Meng Jinghui and His Contemporary Avant-Garde Drama

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Contemporary Chinese culture is imbued with many postmodern elements. Some of those elements are, for example, the postmodern features reflected in avant-garde literary texts that have exhibited antagonism against mainstream culture and conformist language in terms of engaging with “playfulness,” “pastiche,” and “parody” (Sheldon Lu 1996: 145). This observation may contradict Fredric Jameson’s (1991) claims that postmodernism usually exists in highly developed capitalist countries, however, the actual existence of representative postmodern features in contemporary Chinese cultural expression verifies Edward Said’s conviction that “like people and schools of criticism, ideas and theories travel” (Said 1983: 226), and thus postmodernism has become a universal phenomenon rather than a specific one. Unlike the wholesale transformation of Western postmodernism as a concept containing philosophical thought, (such as those of Lyotard, Derrida, Lacan, and Foucault), socioeconomic transformation, (such as postFordism as proclaimed by David Harvey), and artistic experimentation, (as explored by Fredric Jameson and Linda Hutcheon), the Chinese postmodern concept largely concerns itself with using the postmodern ethos to “dissolve” and “decenter” the “hegemonic discourse,” such as that of enlightenment, humanism, or subjectivity, and to deconstruct any “central discourse” and any “authoritative ideology” (Sheldon Lu 1996: 146).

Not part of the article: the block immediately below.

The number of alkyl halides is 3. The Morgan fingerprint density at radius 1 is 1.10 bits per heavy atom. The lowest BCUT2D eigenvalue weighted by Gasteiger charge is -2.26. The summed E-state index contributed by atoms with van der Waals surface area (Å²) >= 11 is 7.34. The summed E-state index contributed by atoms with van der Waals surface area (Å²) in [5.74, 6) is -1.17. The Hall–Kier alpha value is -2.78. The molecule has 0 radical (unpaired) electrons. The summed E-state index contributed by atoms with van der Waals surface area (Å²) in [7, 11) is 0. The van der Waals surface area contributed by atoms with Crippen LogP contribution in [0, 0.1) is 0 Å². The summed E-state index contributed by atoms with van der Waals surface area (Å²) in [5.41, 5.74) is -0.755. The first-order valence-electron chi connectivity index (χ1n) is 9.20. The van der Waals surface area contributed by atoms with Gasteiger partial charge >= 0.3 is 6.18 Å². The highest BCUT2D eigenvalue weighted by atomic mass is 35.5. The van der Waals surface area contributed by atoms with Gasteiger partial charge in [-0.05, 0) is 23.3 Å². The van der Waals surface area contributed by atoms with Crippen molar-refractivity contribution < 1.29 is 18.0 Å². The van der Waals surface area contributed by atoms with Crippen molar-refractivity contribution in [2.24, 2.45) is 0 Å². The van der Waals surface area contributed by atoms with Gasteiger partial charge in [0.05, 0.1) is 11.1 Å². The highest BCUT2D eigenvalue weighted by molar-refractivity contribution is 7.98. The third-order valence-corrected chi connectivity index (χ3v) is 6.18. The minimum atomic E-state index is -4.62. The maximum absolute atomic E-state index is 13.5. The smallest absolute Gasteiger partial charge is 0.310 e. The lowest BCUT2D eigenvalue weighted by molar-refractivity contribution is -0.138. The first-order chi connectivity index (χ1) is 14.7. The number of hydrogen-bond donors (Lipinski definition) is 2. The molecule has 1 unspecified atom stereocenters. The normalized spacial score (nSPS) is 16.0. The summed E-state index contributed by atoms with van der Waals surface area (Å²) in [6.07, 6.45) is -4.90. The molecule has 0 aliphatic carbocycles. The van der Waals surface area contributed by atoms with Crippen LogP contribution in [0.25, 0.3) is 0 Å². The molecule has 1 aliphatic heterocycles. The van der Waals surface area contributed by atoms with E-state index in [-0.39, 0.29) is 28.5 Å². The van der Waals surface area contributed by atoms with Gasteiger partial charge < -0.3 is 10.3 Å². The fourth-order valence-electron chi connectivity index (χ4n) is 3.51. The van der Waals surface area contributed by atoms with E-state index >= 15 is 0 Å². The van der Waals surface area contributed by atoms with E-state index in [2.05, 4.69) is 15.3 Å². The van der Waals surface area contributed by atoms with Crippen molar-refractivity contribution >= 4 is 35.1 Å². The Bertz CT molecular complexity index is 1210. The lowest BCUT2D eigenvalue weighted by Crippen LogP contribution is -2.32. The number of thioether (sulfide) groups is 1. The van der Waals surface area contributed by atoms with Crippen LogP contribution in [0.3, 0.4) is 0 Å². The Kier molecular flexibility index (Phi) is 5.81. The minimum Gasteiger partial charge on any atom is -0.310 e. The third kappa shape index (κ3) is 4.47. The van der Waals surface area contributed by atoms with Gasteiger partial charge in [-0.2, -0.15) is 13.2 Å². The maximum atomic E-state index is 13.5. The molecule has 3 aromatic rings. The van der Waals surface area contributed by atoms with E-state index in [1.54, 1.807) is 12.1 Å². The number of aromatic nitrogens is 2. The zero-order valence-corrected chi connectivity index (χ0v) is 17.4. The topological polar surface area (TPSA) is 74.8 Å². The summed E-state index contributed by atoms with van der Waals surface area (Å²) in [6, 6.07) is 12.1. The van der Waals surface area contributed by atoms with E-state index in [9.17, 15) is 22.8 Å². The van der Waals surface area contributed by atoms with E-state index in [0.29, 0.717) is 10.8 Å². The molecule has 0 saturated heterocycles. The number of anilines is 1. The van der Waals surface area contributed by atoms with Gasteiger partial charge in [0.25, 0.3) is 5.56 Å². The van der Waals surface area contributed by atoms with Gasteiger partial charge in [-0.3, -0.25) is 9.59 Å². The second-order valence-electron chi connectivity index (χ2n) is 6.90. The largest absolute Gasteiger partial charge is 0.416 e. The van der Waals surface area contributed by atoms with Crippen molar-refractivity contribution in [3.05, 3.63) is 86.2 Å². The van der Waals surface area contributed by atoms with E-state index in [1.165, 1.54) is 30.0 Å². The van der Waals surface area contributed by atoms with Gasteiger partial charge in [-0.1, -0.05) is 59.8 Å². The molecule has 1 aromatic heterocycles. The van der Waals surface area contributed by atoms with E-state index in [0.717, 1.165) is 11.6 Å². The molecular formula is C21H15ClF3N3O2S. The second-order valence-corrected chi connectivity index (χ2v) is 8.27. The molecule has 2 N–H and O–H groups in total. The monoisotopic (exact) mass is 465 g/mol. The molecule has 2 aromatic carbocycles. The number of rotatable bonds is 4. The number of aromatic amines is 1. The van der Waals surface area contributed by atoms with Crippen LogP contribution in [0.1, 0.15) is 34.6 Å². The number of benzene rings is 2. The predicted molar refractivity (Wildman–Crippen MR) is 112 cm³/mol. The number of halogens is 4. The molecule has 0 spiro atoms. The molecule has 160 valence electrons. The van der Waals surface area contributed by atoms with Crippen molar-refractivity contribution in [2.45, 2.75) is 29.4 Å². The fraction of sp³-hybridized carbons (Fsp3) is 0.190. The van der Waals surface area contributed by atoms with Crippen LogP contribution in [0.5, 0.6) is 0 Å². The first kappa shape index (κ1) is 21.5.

Original languageEnglish
Article number59055904
Number of pages1
JournalNew Zealand Journal of Asian Studies
Publication statusPublished - 2014
Externally publishedYes

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